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Jeane Kirkpatrick—Public Diplomacy’s Past Master of Shock and Awe

Dec 13, 2006


Jeane Kirkpatrick, the former U.S. Ambassador to the United Nations who died at age 80 December 8, will likely be recalled as the great master of public diplomacy shock and awe during the Ronald Reagan presidency. She was arguably the most effective champion of President Reagan's foreign policy objectives, who rivaled the president himself when it came to working the media.

On TV appearances she could be observed carefully building her case with succinct sound bytes, with authority oozing from each measured word. When finished, she eased forward with chin resting on fist and just a hint of a smirk that seemed to suggest, "Okay, bub.... You got a problem with that?"

There were two high-profile events that I worked on with Ambassador Kirkpatrick in my capacity as director of the U.S. Information Agency's TV and Film Service. One related to the U.S. military invasion of Grenada, the other on the Korean passenger plane, KAL 007, that strayed over Soviet territory during the Cold War and was shot down by a Soviet fighter pilot on August 30, 1983, killing everyone aboard.

Said Ambassador Kirkpatrick at a packed UN Security Council emergency meeting, and to a worldwide TV audience, "Quite simply... the Soviets decided to shoot down a civilian airliner, shot it down, murdering the 269 passengers onboard, and lied about it." The videotape program we had prepared at the U.S. Information Agency had just been played within Kirkpatrick's speech in the Council chamber, with the actual voice of the Soviet fighter pilot stating: "The target is destroyed." The words of the pilot had been analyzed for us in the preparation of our video production by a young State Department officer, Charles Duelfer, who would become the Chief Iraq Weapons Inspector some 20 years later.

Earlier that morning, we finished the final version of the videotape in Washington, D.C. and rushed over to Ambassador Kirkpatrick's office where she gave final approval. Then we piled into her limo for the trip to National Airport, for the flight to New York and the UN. As we walked through the airport terminal, Ambassador Kirkpatrick was recognized by many. President Reagan had told a nationwide TV audience the night before that Ms. Kirkpatrick would present the visual evidence at the UN on the passenger plane’s destruction, and people at the airport applauded and cheered. "Give 'em hell, Jeane, they shouted as she walked with us toward the plane. During the flight Kirkpatrick worked on her speech, and together we went over how she would introduce our videotape, with the dramatic words of the Soviet pilot. Ambassador Kirkpatrick's presentation at the UN would become a landmark public diplomacy event in the Reagan administration's painting of the Soviet Union as the Evil Empire.

But President Reagan's foreign policies and Kirkpatrick's communication skills would soon be put to further testing. Memories were still fresh from when American diplomats were held hostage by terrorists in Iran during Jimmy Carter’s presidency, when the U.S. appeared to be virtually helpless.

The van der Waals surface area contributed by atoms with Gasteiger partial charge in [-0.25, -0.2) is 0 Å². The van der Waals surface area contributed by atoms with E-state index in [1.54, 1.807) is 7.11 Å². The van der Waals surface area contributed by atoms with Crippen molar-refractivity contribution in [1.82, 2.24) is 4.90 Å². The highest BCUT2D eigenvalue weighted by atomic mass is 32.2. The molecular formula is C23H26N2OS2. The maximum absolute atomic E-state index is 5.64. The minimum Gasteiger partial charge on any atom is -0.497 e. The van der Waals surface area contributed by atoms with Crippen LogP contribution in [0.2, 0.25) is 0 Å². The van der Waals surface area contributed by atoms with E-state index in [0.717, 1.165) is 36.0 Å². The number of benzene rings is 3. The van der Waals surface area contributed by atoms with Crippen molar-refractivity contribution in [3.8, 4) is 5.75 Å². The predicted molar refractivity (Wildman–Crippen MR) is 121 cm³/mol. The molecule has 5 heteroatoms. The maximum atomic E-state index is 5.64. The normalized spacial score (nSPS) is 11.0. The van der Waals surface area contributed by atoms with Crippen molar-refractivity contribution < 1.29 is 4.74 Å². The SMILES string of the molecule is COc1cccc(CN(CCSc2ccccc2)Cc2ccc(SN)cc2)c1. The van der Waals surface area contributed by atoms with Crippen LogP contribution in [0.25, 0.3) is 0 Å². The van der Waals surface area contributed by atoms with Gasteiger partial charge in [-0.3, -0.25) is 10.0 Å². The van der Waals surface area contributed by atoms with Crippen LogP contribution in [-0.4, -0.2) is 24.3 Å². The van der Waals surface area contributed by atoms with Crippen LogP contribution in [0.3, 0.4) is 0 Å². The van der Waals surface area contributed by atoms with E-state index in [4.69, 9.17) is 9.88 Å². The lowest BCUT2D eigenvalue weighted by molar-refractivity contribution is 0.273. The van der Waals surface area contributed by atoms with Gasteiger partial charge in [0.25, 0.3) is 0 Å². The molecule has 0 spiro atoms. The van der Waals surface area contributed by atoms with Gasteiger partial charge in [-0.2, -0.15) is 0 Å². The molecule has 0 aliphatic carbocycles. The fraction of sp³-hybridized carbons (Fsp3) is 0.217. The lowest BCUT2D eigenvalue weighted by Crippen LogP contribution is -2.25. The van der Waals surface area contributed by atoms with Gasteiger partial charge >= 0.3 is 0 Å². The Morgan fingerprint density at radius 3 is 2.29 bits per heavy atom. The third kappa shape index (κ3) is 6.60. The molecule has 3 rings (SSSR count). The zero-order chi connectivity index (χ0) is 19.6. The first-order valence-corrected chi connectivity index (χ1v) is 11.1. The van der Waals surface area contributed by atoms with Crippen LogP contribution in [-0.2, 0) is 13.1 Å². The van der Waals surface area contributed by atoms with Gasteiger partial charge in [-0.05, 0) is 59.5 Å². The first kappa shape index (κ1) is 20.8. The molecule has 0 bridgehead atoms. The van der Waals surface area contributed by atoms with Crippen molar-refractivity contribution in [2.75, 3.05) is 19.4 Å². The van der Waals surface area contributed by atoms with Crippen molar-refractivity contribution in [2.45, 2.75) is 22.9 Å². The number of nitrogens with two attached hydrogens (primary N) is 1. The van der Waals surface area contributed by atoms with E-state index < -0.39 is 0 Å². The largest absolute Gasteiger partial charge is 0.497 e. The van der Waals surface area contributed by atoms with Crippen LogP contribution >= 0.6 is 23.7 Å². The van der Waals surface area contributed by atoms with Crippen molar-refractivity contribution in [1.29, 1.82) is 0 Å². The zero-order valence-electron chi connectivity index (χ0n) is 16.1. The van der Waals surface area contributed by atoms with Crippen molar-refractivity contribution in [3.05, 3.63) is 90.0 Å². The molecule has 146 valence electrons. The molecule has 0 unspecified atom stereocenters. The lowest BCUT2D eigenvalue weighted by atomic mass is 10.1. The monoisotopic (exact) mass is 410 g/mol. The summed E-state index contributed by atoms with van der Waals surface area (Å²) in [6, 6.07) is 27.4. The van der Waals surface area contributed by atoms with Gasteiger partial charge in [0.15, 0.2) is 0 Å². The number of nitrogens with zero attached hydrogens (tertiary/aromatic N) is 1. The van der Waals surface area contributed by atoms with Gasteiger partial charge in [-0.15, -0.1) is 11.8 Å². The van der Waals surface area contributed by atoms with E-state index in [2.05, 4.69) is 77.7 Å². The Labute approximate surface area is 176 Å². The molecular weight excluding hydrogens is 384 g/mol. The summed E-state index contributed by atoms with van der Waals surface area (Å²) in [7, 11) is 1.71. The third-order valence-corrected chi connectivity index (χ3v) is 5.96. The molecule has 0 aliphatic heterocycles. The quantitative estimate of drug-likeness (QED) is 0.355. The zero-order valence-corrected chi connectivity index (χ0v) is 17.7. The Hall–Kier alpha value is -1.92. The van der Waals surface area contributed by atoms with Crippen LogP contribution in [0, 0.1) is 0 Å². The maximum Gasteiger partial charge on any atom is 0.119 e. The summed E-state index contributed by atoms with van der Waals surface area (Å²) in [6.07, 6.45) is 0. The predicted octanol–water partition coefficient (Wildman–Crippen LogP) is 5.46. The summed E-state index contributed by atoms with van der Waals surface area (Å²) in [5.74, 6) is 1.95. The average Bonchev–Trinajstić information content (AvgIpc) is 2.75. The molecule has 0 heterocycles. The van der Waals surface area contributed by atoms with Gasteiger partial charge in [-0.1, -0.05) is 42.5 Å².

Soon after the confrontation with the Soviets on the downed Korean airliner, a gunman broke into the Augusta National Golf course on October 22, 1983, where President Reagan was golfing, and took hostages in the pro-shop, including Secret Service agents. The gunman was apprehended and no one was harmed, but the U.S. president was seen as vulnerable.

The next day, October 23, barracks in Beirut, Lebanon were bombed by terrorists, killing hundreds of U.S. Marines.

The day after that, the Soviets announced plans to deploy SS20 nuclear warheads in East Germany and Czechoslovakia, aimed at Western Europe.

At dawn the next morning, October 25, the US invaded the Caribbean island of Grenada. President Reagan had warned that the Soviets were attempting to destabilize the security of Caribbean nations, including the former British colony of Grenada, where some 1,000 Americans lived, including medical students. America was being roundly criticized for sending an invasion force to Grenada, and to answer critics we set up a TV news conference throughout Europe with its featured participant, Jeane Kirkpatrick, who was interviewed via satellite from her perch at the UN, by reporters who packed our U.S. embassies throughout Europe to take part in the news event.

Kirkpatrick was, as usual, tough and glib. From Bonn, a German reporter asked her how the American invasion of Grenada was any different than the Soviet invasion of Afghanistan. "That's a really outrageous question," she retorted, and went on to draw the differences between rescuing American students in Grenada and the killing of innocent peasants in Afghanistan. She reminded participants in Europe that in World War II "a good many governments and peoples were rescued from tyranny by force."

Another reporter wanted to know how the United States thought it could justify the invasion of Grenada under international law. Kirkpatrick responded that fear for the safety of the thousand of Americans on the island was justified, "We have not put the whole Iranian hostage behind us yet," she responded. "The memory is still vivid and we were very deeply concerned about those Americans." Ambassador Kirkpatrick's comments were widely carried by the news media throughout Europe, and criticism of the U.S. invasion evaporated virtually overnight.

Jeane Kirkpatrick was the first woman to be appointed as permanent U.S. representative to the UN. She would have been a great presidential candidate in today's world. I'm thinking of those presidential TV debates where she would have made a slam dunk, then smirked just a little.

You got a problem with that?


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